“Now after the sabbath, toward the dawn of the first day of the week, Mary Magdalene and the other Mary went to see the sepulchre. And behold, there was a great earthquake; for an angel of the Lord descended from heaven and came and rolled back the stone, and sat upon it. His appearance was like lightning, and his raiment white as snow. And for fear of him the guards trembled and became like dead men. But the angel said to the women, ‘Do not be afraid; for I know that you seek Jesus who was crucified. He is not here; for he has risen, as he said. Come, see the place where he lay. Then go quickly and tell his disciples that he has risen from the dead, and behold, he is going before you to Galilee; there you will see him. Lo, I have told you.’ So they departed quickly from the tomb with fear and great joy, and ran to tell his disciples...” (Mt 28: 1-8)
It is not what the women seek, nor what they see, that fills them “with fear and great joy.” It is rather what they do not expect, and do not see: that He is “not here.” It is an empty tomb, after the event of the Resurrection, to which there were no eye-witnesses.
How strange, how intriguing, is our Lord in His greatest mysteries and gifts. We cannot “see” or look directly upon, His most important gifts, although they enlighten, and give meaning, to everything else. As – I can’t resist a Chesterton-quote here – G.K. Chesterton notes, “Like the sun at noonday mysticism explains everything else by the blaze of its own victorious invincibility…The one created thing which we cannot look at is the one thing in the light of which we look at everything.”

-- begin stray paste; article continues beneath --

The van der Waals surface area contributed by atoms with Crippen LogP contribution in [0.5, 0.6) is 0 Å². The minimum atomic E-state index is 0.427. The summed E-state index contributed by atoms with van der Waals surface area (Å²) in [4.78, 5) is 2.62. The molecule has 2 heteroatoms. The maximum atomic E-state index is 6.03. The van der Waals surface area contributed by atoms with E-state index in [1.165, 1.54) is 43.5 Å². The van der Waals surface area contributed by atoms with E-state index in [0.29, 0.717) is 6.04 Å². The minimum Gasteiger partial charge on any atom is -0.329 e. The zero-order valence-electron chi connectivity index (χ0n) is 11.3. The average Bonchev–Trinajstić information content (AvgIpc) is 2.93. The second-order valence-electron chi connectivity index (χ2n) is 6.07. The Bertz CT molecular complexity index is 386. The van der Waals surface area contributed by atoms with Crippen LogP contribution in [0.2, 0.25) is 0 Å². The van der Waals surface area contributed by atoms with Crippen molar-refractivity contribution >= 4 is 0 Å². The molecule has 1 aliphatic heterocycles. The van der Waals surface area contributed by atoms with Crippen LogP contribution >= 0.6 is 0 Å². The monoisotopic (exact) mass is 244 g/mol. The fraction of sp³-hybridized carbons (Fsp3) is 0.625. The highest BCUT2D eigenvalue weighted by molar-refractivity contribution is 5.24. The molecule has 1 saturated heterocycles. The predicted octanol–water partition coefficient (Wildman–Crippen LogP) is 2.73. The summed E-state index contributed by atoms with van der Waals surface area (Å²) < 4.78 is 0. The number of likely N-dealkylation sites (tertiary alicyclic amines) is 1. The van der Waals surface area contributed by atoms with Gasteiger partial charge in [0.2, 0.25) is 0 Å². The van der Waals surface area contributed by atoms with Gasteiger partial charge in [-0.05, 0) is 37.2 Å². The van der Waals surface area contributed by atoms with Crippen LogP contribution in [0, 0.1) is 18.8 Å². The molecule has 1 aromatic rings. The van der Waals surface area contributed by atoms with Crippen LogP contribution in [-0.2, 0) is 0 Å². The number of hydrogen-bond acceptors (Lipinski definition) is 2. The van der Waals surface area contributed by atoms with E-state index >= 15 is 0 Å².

And thus it is with this glorious thing He did for us, rising from the dead: We know He did it, but we can’t exactly see or say how. And so it is with other, vital things God brings us, like spiritual growth, like friendship, and love. How often I only notice these gifts after they have somehow crystallized, sometimes even at a difficult time of pain or loss, when I thought God wasn’t really paying attention. Glory be to Him today, Who from a dark and damp tomb brings us new life, where we least expected to find it.
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